Another key limitation of using the health belief model for this initiative is the assumption that people will make rational food choices. Even if a person is presented with accurate nutritional information, knows the severity of eating unhealthy foods and is not under stress, there are still other factors that could lead the person to choose unhealthy foods over healthier options. A study challenging the notion that intention leads to behavior was published in the Journal of Marketing in 2003 (10). This study found that health claims and nutrition information generally had an effect on consumer’s attitudes towards food items but for many, this evaluation did not actually influence the consumer’s actual consumption behavior.
Consumer’s attitudes towards taste of healthy foods can play a significant factor in their decision to choose either the healthy item or the unhealthy item. A study conducted by Horgen and Brownell (11), suggests that consumers may associate the term healthier foods with bad taste. The study looked at the effects of price decreases, health messages and the combination of the two methods on consumer choice of targeted food items. Although the combination of price decreases and health messages produced an increase in sales of the healthy items, the results suggested that the perception of the taste of healthier foods attenuates the effect of price decreases alone in these healthier food choices.

Access to Healthier Alternatives
In a 2006 study of fast-food restaurant patrons, 87.2% indicated that price was an important factor in their food choice while only 57.9% indicated that nutrition was an important factor (12). While cost is a factor in food choices for most people, for some cost is THE deciding factor. Restaurant nutrition labeling may provide consumers with the information to make healthier food choices but the labeling initiative does not go far enough to ensure that those who want to make healthier choices have the resources to follow through with their intention. Even if these individuals know the nutritional information related to the food they’re purchasing, there may not be a cost-effective alternative available for them to purchase. Several studies have been conducted which show that diet-related health outcomes are worse in areas with less access to supermarkets and more access to convenience stores and fast-food restaurants than in areas with large supermarkets (13,14) The populations that live in the areas with less access to large supermarkets in general have a lower socioeconomic status than those who live in areas with accessible grocery stores (15).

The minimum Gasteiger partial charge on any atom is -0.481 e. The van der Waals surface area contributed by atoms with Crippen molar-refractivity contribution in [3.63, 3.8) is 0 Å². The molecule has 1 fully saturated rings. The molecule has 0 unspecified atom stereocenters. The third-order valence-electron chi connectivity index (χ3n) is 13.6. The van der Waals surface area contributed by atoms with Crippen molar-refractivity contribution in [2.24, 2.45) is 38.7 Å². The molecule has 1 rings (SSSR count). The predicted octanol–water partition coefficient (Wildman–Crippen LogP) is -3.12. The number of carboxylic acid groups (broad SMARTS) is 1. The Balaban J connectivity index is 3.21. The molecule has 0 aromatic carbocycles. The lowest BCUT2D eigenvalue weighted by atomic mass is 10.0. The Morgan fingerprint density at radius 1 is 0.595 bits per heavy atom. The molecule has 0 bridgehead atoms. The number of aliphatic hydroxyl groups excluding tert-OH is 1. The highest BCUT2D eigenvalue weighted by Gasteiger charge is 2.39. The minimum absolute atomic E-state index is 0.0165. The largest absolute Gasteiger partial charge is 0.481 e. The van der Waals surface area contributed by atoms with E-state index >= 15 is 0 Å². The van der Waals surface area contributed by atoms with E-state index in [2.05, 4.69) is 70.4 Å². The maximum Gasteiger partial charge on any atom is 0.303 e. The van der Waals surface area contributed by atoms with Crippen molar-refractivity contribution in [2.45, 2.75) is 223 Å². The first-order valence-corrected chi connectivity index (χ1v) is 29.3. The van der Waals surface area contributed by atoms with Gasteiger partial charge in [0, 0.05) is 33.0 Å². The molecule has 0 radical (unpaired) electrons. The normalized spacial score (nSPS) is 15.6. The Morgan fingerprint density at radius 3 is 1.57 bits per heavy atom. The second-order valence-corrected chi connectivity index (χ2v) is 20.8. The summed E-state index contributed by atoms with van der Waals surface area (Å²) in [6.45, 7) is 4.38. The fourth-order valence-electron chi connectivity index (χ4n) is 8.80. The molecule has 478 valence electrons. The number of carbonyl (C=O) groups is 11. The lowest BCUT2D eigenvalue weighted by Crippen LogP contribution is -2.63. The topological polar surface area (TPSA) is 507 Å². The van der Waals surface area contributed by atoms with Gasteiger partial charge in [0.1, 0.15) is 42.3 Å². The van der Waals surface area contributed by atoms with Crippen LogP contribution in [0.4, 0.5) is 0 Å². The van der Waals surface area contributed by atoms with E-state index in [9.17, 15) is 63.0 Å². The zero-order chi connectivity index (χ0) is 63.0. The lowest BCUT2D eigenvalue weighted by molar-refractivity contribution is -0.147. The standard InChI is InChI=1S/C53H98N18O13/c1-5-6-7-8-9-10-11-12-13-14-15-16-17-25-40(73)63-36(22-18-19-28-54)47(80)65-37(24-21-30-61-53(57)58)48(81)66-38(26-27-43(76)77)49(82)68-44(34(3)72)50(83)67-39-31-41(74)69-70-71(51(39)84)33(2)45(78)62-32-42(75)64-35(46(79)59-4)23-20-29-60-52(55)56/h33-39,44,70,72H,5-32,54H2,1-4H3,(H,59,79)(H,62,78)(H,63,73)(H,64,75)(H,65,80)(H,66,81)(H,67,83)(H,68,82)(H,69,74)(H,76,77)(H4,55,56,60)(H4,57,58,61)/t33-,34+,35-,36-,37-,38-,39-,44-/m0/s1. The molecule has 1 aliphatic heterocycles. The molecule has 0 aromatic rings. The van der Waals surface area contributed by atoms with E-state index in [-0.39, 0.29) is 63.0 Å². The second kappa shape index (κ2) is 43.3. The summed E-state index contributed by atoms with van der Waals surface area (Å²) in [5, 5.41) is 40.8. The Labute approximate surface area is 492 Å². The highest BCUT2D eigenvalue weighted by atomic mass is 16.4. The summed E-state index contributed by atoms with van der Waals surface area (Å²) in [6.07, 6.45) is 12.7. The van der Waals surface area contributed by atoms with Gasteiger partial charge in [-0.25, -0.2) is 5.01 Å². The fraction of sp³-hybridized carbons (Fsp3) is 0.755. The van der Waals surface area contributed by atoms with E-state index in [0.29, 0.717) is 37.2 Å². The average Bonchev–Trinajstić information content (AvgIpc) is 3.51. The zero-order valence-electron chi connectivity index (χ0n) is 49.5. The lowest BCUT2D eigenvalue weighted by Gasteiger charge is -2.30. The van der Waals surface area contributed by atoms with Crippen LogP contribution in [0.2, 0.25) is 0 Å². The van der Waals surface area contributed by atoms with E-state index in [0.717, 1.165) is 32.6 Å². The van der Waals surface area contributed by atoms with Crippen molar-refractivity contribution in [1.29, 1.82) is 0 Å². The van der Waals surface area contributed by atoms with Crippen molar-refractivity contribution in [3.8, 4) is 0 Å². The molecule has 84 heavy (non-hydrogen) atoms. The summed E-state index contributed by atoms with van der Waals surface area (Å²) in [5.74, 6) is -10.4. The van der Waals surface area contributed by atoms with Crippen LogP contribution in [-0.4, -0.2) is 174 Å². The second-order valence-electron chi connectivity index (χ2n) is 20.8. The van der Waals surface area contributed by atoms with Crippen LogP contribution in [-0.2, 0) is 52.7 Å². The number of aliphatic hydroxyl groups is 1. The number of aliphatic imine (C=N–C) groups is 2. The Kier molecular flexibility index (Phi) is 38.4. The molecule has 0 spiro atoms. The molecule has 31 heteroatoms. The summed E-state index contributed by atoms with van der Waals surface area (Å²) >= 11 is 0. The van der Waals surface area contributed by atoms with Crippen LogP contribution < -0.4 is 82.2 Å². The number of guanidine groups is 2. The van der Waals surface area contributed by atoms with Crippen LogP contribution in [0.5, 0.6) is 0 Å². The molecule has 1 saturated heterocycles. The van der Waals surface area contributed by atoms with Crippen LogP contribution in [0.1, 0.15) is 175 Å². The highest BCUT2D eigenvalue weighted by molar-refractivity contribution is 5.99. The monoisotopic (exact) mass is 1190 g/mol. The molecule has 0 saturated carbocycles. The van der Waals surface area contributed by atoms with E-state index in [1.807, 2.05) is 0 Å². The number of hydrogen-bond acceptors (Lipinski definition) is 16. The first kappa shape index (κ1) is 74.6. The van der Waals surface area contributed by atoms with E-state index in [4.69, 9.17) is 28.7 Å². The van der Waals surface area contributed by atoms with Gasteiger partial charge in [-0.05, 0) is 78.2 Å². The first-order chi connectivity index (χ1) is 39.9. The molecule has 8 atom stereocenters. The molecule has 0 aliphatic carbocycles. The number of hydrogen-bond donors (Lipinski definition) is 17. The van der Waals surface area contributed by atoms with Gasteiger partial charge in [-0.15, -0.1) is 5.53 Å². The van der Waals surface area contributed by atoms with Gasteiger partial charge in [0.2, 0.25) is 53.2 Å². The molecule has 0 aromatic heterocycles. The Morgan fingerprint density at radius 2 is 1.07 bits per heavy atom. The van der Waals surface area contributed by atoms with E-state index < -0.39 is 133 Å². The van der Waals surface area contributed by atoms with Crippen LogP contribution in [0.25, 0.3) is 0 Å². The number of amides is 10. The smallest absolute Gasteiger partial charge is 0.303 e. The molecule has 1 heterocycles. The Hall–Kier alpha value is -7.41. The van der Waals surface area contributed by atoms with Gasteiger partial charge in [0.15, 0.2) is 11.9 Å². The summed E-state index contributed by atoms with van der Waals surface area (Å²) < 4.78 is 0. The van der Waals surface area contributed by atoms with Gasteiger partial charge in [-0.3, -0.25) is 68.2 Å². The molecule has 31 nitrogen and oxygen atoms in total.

An earlier study mentioned in this paper, showed that price decreases on food items had a more significant impact on the purchase of these items than did the inclusion of health messages promoting the items (11). If prices for healthier food options were decreased, this suggests that the likelihood of consumers purchasing these items would increase.
Finally, healthy food options available at restaurants need to increase in order to assure that people have choices in what they can eat. Glanz, et al (16) evaluated the major factors that influence restaurant chains to plan their menus. They found that growing sales and increasing profits were not surprisingly the most important consideration, with health and nutrition much less influential. Several respondents to the survey noted that healthier food options have been offered in order to prevent loss of business from certain health advocacy groups. The study suggested that consumer demand is likely the major factor that will influence major chains to include and keep healthier food options on their menus. Additionally, the researchers suggest that public health and government agencies should work towards increasing chain restaurant perceptions of consumer interest and also incentives for restaurants to offer healthier food options. The availability of healthier food options will help reduce a potential barrier consumer’s face while trying to adopt healthier eating habits.

Restaurant nutrition labeling initiatives have the potential to provide valuable information to some consumers who wish to improve their dietary health. These initiatives facilitate healthy eating among those who already perform healthy eating behaviors but do little to promote healthy eating behaviors among those who do not regularly make healthy food choices. Strategies to expand the benefits of restaurant nutrition labeling to wider audiences must include other components that affect food choice behavior and reduce barriers to healthier food choices.

Counter-Proposal for Intervention